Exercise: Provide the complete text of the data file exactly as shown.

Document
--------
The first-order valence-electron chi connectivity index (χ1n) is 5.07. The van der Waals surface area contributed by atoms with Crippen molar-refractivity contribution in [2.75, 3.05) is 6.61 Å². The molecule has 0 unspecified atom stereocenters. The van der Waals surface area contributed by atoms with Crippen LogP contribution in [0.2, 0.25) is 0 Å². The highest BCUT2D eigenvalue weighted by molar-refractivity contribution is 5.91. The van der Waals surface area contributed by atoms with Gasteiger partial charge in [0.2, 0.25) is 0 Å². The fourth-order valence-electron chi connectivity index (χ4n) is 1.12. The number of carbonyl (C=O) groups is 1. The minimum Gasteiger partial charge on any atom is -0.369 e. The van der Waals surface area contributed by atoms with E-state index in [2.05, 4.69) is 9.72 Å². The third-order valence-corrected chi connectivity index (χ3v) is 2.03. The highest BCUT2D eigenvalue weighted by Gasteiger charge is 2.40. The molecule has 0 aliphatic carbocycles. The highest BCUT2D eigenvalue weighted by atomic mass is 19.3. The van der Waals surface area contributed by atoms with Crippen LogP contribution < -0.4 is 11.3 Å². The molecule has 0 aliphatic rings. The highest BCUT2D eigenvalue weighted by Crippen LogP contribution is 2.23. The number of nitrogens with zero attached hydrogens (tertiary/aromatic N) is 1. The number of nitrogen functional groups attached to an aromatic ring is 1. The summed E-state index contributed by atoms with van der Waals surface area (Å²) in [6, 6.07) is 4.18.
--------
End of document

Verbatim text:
The first-order valence-electron chi connectivity index (χ1n) is 5.07. The van der Waals surface area contributed by atoms with Crippen molar-refractivity contribution in [2.75, 3.05) is 6.61 Å². The molecule has 0 unspecified atom stereocenters. The van der Waals surface area contributed by atoms with Crippen LogP contribution in [0.2, 0.25) is 0 Å². The highest BCUT2D eigenvalue weighted by molar-refractivity contribution is 5.91. The van der Waals surface area contributed by atoms with Gasteiger partial charge in [0.2, 0.25) is 0 Å². The fourth-order valence-electron chi connectivity index (χ4n) is 1.12. The number of carbonyl (C=O) groups is 1. The minimum Gasteiger partial charge on any atom is -0.369 e. The van der Waals surface area contributed by atoms with E-state index in [2.05, 4.69) is 9.72 Å². The third-order valence-corrected chi connectivity index (χ3v) is 2.03. The highest BCUT2D eigenvalue weighted by Gasteiger charge is 2.40. The molecule has 0 aliphatic carbocycles. The highest BCUT2D eigenvalue weighted by atomic mass is 19.3. The van der Waals surface area contributed by atoms with Crippen LogP contribution < -0.4 is 11.3 Å². The molecule has 0 aliphatic rings. The highest BCUT2D eigenvalue weighted by Crippen LogP contribution is 2.23. The number of nitrogens with zero attached hydrogens (tertiary/aromatic N) is 1. The number of nitrogen functional groups attached to an aromatic ring is 1. The summed E-state index contributed by atoms with van der Waals surface area (Å²) in [6, 6.07) is 4.18.